Voight technique

Vojta therapy is a unique therapeutic technique focused on the restoration and formation of motor functions. This method gives a chance to move normally to children and adults with disorders of the central nervous system and pathologies of motor development.

Vojta Therapy is one of the therapies of choice that is used both to help children with tempo delays and to treat children diagnosed with cerebral palsy. It has been proven that this technique is very effective in the first year of life, since the brain of a child during this period is surprisingly plastic. However, Vojta therapy can also be used at a later time. This method has been successfully used in the treatment of:

  • severe conditions after brain injury;
  • diseases of the musculoskeletal system;
  • paralysis or deformities of the legs and arms;
  • atrophy of muscle fibers;
  • disorders of swallowing, chewing functions;
  • multiple sclerosis.

Here you can find detailed information about Vojta Therapy, its effects and features of the Center and at home.

The earlier the better

Vojta therapy is applicable at any age. However, younger patients are more receptive to treatment, and the results of such therapy may be longer and more stable. In the case of infants, the possibility of restoring pathological disorders in the CNS looks even more promising due to the maximum plasticity of the child’s brain. Blocked neural pathways are easily restored at an early age. New stable connections are quickly formed, since substitutive motor stereotypes have not yet had time to gain a foothold and can be rebuilt imperceptibly.

In the case of older children and adolescents whose nervous system has already lost its original plasticity, Vojta therapy can have a noticeable positive effect. When using the technique in adult patients, you can count on solving the following problems:

  • Reducing pain in the back;
  • Prevention of injuries of the musculoskeletal system;
  • Treatment of post-traumatic conditions;
  • Correction of walking disorders.

Congenital motor stereotypes as a key to Vojta therapy

Usually, by the age of 12 months, healthy babies have already gone through the entire chronological chain of normal development. This provides them with all the skills they need to experiment with standing and take their first steps.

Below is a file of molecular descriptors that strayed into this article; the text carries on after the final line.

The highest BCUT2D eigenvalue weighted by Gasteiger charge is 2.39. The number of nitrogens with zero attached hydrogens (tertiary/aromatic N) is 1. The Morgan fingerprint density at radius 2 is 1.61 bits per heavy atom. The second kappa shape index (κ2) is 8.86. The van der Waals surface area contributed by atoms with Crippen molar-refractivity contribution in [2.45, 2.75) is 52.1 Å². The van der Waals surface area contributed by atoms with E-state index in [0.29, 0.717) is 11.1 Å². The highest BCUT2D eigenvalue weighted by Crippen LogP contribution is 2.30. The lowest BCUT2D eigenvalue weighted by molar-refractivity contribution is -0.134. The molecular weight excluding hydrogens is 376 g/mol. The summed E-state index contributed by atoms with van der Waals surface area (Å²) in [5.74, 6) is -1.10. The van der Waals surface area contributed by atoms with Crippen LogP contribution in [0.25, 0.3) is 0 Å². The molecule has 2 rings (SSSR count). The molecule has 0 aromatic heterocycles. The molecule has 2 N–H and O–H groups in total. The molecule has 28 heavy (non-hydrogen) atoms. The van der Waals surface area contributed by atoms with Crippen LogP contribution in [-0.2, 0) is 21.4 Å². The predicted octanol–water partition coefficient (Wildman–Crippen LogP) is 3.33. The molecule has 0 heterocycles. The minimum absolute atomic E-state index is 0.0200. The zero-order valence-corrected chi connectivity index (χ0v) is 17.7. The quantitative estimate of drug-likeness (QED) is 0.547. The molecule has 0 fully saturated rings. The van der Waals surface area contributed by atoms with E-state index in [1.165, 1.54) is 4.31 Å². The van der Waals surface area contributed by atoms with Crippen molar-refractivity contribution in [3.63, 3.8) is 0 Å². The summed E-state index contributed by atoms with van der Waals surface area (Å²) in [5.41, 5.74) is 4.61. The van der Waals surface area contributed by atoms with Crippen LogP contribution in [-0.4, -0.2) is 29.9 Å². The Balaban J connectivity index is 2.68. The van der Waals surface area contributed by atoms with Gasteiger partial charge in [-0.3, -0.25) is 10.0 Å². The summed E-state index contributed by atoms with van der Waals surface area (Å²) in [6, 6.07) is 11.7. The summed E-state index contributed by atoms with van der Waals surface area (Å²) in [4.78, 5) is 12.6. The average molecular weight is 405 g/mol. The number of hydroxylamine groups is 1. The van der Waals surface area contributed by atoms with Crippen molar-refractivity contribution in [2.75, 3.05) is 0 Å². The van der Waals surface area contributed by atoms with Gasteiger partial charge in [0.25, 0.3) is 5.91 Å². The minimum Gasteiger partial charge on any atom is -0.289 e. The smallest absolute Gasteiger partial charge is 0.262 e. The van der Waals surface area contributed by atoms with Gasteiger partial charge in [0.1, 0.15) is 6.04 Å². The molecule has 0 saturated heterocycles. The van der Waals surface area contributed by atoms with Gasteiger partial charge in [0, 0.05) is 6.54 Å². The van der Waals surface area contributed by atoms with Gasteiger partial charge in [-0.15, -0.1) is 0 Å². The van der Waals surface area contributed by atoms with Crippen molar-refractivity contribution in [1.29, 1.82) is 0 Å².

Congenital motor stereotypes include:

  • grasping;
  • coup;
  • crawling on bellies and on all fours.

However, often due to disorders in the central nervous system, the automatic activation of these innate movements is delayed and inhibits further development.

It is Vojta therapy that includes and restores innate motor stereotypes. This can be done by stimulating certain areas on the body associated with the brain. As a result, therapy leads to the activation of coordinated movements of the body and limbs.

Stages of development of translational motion

Rolling over and crawling on all fours are the two most important movement patterns that precede walking. The CNS triggers them according to a genetic predetermined sequence that is consistent with the growth and development of the components of the child’s locomotor system. This provides him with the ability to perform increasingly complex tasks. All the individual elements that make up such complex movements as standing up (straightening) and walking are parts of these two basic movement stereotypes.

The method of reflex locomotion is the basis of Vojta therapy. It introduces crawling and turning on an automatic level. Thanks to this method, the simplest components of movement become available to the patient:

  • body alignment;
  • maintaining balance while moving;
  • controlled stepping and grasping.

The patient is placed in a position on the back, side or stomach in such a way that this position can be used for turning or crawling. The therapist at the same time acts on certain reflex zones with his hands, painlessly pressing in the right direction and with the right effort. This type of stimulation encourages the patient, regardless of his age, to reflexively turn around or start crawling.

Impact effect

Turning and crawling contain all the elements of more complex motor tasks that require finer and higher coordination and balance. Automatic balance control, translational balance control, verticalization of the body, purposeful grasping and stepping movements are all based on the baby’s movements during rollover and crawling.

The repeated activation of these two reflex movements helps to form or restore the neural pathway that connects the brain and spinal cord. The results of therapy showed

yatsya in improving the coordination of muscle contraction, limb mobility and facial expressions.